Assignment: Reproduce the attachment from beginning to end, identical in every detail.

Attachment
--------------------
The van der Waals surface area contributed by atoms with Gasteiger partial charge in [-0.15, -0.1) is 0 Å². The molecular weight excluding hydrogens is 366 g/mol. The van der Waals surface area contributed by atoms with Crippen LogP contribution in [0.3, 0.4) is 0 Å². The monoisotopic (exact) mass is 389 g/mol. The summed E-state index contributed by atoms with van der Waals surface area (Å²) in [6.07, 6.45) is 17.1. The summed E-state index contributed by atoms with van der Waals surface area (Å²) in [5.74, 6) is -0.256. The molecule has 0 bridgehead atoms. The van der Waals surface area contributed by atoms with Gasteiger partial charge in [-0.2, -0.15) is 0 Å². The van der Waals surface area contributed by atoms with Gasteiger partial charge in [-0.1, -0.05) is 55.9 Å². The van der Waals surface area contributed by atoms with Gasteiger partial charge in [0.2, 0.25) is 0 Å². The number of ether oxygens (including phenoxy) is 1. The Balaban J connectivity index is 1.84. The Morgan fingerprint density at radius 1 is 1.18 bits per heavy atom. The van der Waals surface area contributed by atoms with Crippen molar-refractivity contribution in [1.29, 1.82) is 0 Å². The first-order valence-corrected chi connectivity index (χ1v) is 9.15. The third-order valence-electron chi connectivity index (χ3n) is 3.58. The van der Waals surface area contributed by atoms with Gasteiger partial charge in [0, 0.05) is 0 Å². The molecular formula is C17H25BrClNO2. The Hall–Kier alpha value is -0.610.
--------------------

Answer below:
The van der Waals surface area contributed by atoms with Gasteiger partial charge in [-0.15, -0.1) is 0 Å². The molecular weight excluding hydrogens is 366 g/mol. The van der Waals surface area contributed by atoms with Crippen LogP contribution in [0.3, 0.4) is 0 Å². The monoisotopic (exact) mass is 389 g/mol. The summed E-state index contributed by atoms with van der Waals surface area (Å²) in [6.07, 6.45) is 17.1. The summed E-state index contributed by atoms with van der Waals surface area (Å²) in [5.74, 6) is -0.256. The molecule has 0 bridgehead atoms. The van der Waals surface area contributed by atoms with Gasteiger partial charge in [-0.2, -0.15) is 0 Å². The van der Waals surface area contributed by atoms with Gasteiger partial charge in [-0.1, -0.05) is 55.9 Å². The van der Waals surface area contributed by atoms with Gasteiger partial charge in [0.2, 0.25) is 0 Å². The number of ether oxygens (including phenoxy) is 1. The Balaban J connectivity index is 1.84. The Morgan fingerprint density at radius 1 is 1.18 bits per heavy atom. The van der Waals surface area contributed by atoms with Crippen molar-refractivity contribution in [1.29, 1.82) is 0 Å². The first-order valence-corrected chi connectivity index (χ1v) is 9.15. The third-order valence-electron chi connectivity index (χ3n) is 3.58. The van der Waals surface area contributed by atoms with Gasteiger partial charge in [0, 0.05) is 0 Å². The molecular formula is C17H25BrClNO2. The Hall–Kier alpha value is -0.610.